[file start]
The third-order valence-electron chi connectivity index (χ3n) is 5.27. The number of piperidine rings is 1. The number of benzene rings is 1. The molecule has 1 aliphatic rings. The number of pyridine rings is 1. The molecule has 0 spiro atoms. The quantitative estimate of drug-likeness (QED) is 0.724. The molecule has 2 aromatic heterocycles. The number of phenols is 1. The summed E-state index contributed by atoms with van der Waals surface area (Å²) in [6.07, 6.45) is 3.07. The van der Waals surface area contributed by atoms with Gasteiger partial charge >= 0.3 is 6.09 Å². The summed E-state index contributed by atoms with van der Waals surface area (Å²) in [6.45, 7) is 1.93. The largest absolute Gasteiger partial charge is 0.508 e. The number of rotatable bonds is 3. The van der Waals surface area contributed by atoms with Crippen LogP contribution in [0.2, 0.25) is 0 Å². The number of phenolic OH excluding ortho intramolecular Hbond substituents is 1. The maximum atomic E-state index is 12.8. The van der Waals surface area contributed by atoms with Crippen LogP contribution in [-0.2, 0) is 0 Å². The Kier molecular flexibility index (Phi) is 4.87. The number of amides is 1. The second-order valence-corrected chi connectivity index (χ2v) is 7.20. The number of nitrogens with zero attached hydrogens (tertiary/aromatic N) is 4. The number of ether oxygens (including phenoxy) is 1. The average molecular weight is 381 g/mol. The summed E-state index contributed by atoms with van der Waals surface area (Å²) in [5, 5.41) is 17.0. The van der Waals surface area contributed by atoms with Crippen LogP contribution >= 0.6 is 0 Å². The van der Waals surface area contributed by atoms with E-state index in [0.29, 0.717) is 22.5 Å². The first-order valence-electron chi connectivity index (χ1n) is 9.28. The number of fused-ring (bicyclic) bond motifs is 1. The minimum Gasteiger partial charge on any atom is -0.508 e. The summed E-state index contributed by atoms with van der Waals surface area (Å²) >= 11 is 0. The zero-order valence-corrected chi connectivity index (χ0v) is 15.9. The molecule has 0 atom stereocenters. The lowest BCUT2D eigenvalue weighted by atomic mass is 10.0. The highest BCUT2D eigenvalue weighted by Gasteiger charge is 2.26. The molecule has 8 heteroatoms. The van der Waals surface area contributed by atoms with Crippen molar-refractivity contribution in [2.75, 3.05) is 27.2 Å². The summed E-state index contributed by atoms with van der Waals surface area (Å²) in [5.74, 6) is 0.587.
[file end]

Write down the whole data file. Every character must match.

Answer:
The third-order valence-electron chi connectivity index (χ3n) is 5.27. The number of piperidine rings is 1. The number of benzene rings is 1. The molecule has 1 aliphatic rings. The number of pyridine rings is 1. The molecule has 0 spiro atoms. The quantitative estimate of drug-likeness (QED) is 0.724. The molecule has 2 aromatic heterocycles. The number of phenols is 1. The summed E-state index contributed by atoms with van der Waals surface area (Å²) in [6.07, 6.45) is 3.07. The van der Waals surface area contributed by atoms with Gasteiger partial charge >= 0.3 is 6.09 Å². The summed E-state index contributed by atoms with van der Waals surface area (Å²) in [6.45, 7) is 1.93. The largest absolute Gasteiger partial charge is 0.508 e. The number of rotatable bonds is 3. The van der Waals surface area contributed by atoms with Crippen LogP contribution in [0.2, 0.25) is 0 Å². The number of phenolic OH excluding ortho intramolecular Hbond substituents is 1. The maximum atomic E-state index is 12.8. The van der Waals surface area contributed by atoms with Crippen LogP contribution in [-0.2, 0) is 0 Å². The Kier molecular flexibility index (Phi) is 4.87. The number of amides is 1. The second-order valence-corrected chi connectivity index (χ2v) is 7.20. The number of nitrogens with zero attached hydrogens (tertiary/aromatic N) is 4. The number of ether oxygens (including phenoxy) is 1. The average molecular weight is 381 g/mol. The summed E-state index contributed by atoms with van der Waals surface area (Å²) in [5, 5.41) is 17.0. The van der Waals surface area contributed by atoms with Crippen LogP contribution >= 0.6 is 0 Å². The van der Waals surface area contributed by atoms with E-state index in [0.29, 0.717) is 22.5 Å². The first-order valence-electron chi connectivity index (χ1n) is 9.28. The number of fused-ring (bicyclic) bond motifs is 1. The minimum Gasteiger partial charge on any atom is -0.508 e. The summed E-state index contributed by atoms with van der Waals surface area (Å²) >= 11 is 0. The zero-order valence-corrected chi connectivity index (χ0v) is 15.9. The molecule has 0 atom stereocenters. The lowest BCUT2D eigenvalue weighted by atomic mass is 10.0. The highest BCUT2D eigenvalue weighted by Gasteiger charge is 2.26. The molecule has 8 heteroatoms. The van der Waals surface area contributed by atoms with Crippen molar-refractivity contribution in [2.75, 3.05) is 27.2 Å². The summed E-state index contributed by atoms with van der Waals surface area (Å²) in [5.74, 6) is 0.587.